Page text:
San Francisco, CA – I’ve been thinking about genomic testing a lot lately. Apparently my television viewing patterns have put me squarely in the path of DNA Ancestry‘s media buy, and the prospect of learning more about my background and genetic ethnicity is very compelling. I have a young son, and someday I’d like to be able to share a richer history with him than my parents were able to share with me (lots of ‘gray areas’ on my mom’s side!). I’m also interested in predictive testing. I’m fairly healthy now, but wouldn’t mind knowing if there is anything that I should be concerned about in the future (again, probably the new parent in me).
And while there are a ton of genomic testing options these days–DNA Ancestry, 23andMe, deCODE Genetics, Gene By Gene, and Gene Planet are some of the biggest names—none of my research has led me to pull the trigger on any of them. For one thing, it’s confusing to try to compare and understand the different offerings and unique features that each possesses. Another issue is that there is a wide range of prices for the services, anywhere from a hundred to thousands of dollars. Right now, the urgency for me just isn’t there and there is no real standout, so consider me a fence sitter until something comes along that really speaks to me. Apparently there are plenty of others that feel the same way (it’s a big fence), and one company is making some serious moves to tap into that potential market by flipping the entire dynamic of consumer genomic testing.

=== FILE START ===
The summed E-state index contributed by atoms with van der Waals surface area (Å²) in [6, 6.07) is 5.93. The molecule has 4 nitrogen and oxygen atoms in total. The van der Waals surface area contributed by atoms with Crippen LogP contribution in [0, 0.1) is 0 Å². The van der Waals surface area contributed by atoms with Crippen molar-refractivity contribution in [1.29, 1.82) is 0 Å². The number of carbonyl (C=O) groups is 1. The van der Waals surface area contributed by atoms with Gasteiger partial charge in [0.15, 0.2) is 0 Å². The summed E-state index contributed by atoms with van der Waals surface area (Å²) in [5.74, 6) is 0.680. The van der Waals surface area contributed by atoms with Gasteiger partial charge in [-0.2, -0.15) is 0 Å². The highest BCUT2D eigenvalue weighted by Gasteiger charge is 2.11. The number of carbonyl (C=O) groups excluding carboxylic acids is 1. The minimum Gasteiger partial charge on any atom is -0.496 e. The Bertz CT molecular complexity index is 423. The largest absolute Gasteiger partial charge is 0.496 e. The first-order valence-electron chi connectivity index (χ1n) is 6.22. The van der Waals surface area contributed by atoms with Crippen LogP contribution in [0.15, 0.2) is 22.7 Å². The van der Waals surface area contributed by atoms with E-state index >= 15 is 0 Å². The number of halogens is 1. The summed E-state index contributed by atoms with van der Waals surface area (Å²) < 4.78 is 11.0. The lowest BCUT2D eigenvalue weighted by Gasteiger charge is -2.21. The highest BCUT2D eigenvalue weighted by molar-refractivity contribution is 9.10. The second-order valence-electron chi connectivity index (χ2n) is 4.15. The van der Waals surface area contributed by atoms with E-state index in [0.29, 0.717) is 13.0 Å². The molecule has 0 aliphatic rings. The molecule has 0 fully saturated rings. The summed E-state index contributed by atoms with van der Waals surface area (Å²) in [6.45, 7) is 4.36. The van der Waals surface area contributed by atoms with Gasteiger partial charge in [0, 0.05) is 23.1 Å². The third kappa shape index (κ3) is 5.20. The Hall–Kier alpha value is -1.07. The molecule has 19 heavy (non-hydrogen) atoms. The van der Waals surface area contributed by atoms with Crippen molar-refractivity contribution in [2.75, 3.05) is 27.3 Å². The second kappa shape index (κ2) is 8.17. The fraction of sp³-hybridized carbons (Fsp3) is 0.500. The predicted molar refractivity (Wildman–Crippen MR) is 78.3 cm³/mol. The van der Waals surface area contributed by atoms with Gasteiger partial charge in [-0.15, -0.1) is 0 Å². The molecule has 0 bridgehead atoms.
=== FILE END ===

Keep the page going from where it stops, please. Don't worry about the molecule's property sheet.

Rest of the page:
Last week, Illumina, a leader in gene-sequencing technology (their equipment basically fuels the efforts of those top testing companies listed above) announced plans to launch a new company that has the potential to completely reframe the approach that consumers take to exploring their genetic makeup and in doing so, make it a bit more mainstream. Named Helix, the company would serve as a sort of one-stop “app store” where you would have your DNA sequenced once, and then pay as you go to unlock more information or leverage your genetic info in new ways as future uses are discovered. Helix will handle the sequencing and storing of the genomes and then serve it up to any app that is developed by 3rd party partners.
In this model, Helix will sequence and store your whole genome, but price points will be kept low (like an app store), because you’ll receive just the specific info that you’re interested in. If you order a new app in the future, it will tap back into that stored sequence, and again, pull just what is needed for another small fee. By replicating a format that most people are familiar with, Helix is hoping to engage a lot of us fence sitters. They’re also betting that this model will spur a lot of fast innovation in the genetics field by removing the need to invest in your own lab to launch a startup.
The story of Helix seems to be yet another example of a trend that we’ve been seeing over the past few years—building health engagements that leverage the mechanics or framework of experiences we’re having in our day-to-day consumer lives. We’ve certainly covered a bunch of them in this blog. From Iodine’s Yelp/Consumer Reports-style approach to empowering smarter decision making on medicines, to HelpAround bringing share economy techniques to chronic disease management. The ways in which we navigate the world of health are feeling more familiar all the time.